I've got to go admit I was pleasantly surprised to find that I wasn't the oldest person at the Isle of Wight Festival. Sure, there were plenty of cool kids holding selfie sticks and Snapchatting (?) but there were also loads of families with children and I saw several people that must have qualified for a winter fuel allowance. I might even go so far as saying I felt young, and we did conclude that we could get away with coming to the Festival for at least another 50 years.
The site is a whole lot bigger than I remember from my last visit, which admittedly has been a little while due to nappies and tantrums (not mine).
Saturday and Sunday's main stage lineups are of more interest to us than Friday's was, so we decided to have a formidable wander which was far more pleasant than my experience of Glastonbury when the site was so packed that walking in a straight line was hard work.
We stumbled across a few little quirks this year, including an elaborate piece of PR by British Airways involving a check in desk with hidden surprises in the marquee behind. Not sure if I missed the point, but my main takeaway was that British people will happily join a queue even if they have no idea what is at the end. Anyway, thanks for the free drink and the inflatable plane.
We arrived just too late for Busted (not sure if that was a relief or a disappointment), caught a bit of Jess Glynne who went down well, watched a bit more than we planned of the Sex Pi**ed Dolls and happily watched Gabrielle Aplin's set.
Around the time I would normally be heading to bed, the Stereophonics appeared for a jolly sing-song (you can tell I never wrote anything for NME...) before Faithless finished the night off with their 'son et lumiere'. It was so good I nearly stayed until the last song - maybe after a couple more nights I will be ready for a wild all nighter?
She's got a brand new car, looks like a jaguar, it's got leather seats, it's got a CD player, player, player, player...
It's been too long since my last Isle of Wight Festival, Father. Back in the day (by which i mean 2002 rather than 1968) I was a regular attendee but things slipped a little when the little one arrived. I know there are cool parents who take a one year old to a festival and still look like they are having a good time, but we are not those people.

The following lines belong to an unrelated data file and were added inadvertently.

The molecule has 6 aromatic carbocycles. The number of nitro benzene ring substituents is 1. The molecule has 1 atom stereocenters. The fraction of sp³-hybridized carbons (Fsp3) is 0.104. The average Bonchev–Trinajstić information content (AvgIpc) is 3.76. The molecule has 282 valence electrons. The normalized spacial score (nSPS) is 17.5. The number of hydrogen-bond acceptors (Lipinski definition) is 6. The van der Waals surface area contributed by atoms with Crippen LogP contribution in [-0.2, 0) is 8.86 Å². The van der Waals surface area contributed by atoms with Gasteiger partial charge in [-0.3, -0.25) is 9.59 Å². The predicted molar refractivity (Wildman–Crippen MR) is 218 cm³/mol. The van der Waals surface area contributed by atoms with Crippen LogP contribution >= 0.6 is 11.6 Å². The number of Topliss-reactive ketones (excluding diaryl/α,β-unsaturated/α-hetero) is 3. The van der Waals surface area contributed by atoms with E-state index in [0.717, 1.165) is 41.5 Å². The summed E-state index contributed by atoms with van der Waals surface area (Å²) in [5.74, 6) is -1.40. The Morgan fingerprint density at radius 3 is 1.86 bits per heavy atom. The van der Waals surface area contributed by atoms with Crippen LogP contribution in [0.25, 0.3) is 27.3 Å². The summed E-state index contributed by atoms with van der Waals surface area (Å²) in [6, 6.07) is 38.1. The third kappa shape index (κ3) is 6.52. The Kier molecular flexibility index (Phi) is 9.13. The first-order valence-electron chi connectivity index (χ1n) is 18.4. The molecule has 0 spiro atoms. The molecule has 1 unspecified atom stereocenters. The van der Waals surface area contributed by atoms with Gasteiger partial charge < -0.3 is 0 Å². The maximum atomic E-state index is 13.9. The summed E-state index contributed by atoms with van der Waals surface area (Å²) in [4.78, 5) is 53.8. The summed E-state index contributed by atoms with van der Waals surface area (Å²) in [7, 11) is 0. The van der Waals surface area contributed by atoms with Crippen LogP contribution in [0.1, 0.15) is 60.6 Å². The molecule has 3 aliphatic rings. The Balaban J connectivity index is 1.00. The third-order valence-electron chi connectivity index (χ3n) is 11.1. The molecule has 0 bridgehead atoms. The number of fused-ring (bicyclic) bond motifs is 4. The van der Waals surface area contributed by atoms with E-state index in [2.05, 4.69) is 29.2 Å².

I missed some belters - most memorably Pearl Jam whom I spent my teenage years adoring (well, some of their stuff anyway, not the whingey stuff). My mind couldn't quite cope with the fact that they were playing on my beloved Island but I wasn't there. Texts from a High School friend sending commiserations didn't go down well either.
Finally, we are returning to Seaclose Park and the teenage excitement is returning even if I will be feeling a little sleepy by nine-ish.
Thankfully, the organisers have taken my tastes into account pretty heavily this year with a load of bands from a time when I was reading Melody Maker and listening to cover discs.
Ocean Colour Scene, Richard Ashcroft, Feeder, The Wonderstuff, Reef, Turin Brakes and Cast will all offer the satisfying feeling that I am younger than the people on stage (I can confidently say the same about The Who and Iggy Pop as well).
There's also a great big list of bands who I have half heard of (The Kills, Twin Atlantic, Everything Everything) and others who have probably been top of the Pepsi Chart for the last month, but in my mind could well be served at one of the festival bars ("a bottle of Gutterdammerung please")
If previous festivals are anything to go by, the real highlights will be the slightly random things you stumble across whilst looking for something else.
If you see me, come and say hello - I'll be the one with the big grin and the Melody Maker t-shirt.
Sure, the Isle of Wight offers zorbing, paragliding, coasteering and the like. But any parent knows the likelihood of orchestrating anything quite so exciting during a normal day out with a toddler is remote.
Until the little one is less little I settle for the more mundane sport of looking for the Isle of Wight's best benches. The main rule is that it needs to be somewhere public and free rather than in someone's garden or inside Blackgang Chine.
Last year I confidently declared the number one spot belonged to the bench at the top of the Military Road with views of Compton Bay in one direction and towards Freshwater and Tennyson Down in the other. The bench is a little wobbly but the view is top notch - we thoroughly enjoyed our tin of Sainsburys lager and our tub of flapjack.
Last week I found another contender. The little one had fallen asleep in the car during an enormous detour we were taking so she could have a go on the carousel at The Needles. My wife had also fallen asleep, so my mother and I took the opportunity to walk towards the Needles Old Battery.
A little way along was the bench in question with views of Alum Bay and many miles of nothingness beyond. The Needles often has more wind than our house on Christmas Day afternoon, so needless to say it was pretty blowy up there but it was still a spectacular moment.
So, if you happen to meet a member of the Isle of Wight National Trust Association - who stuck the bench there in 2013 - please pass on my thanks. My bottom thoroughly enjoyed it.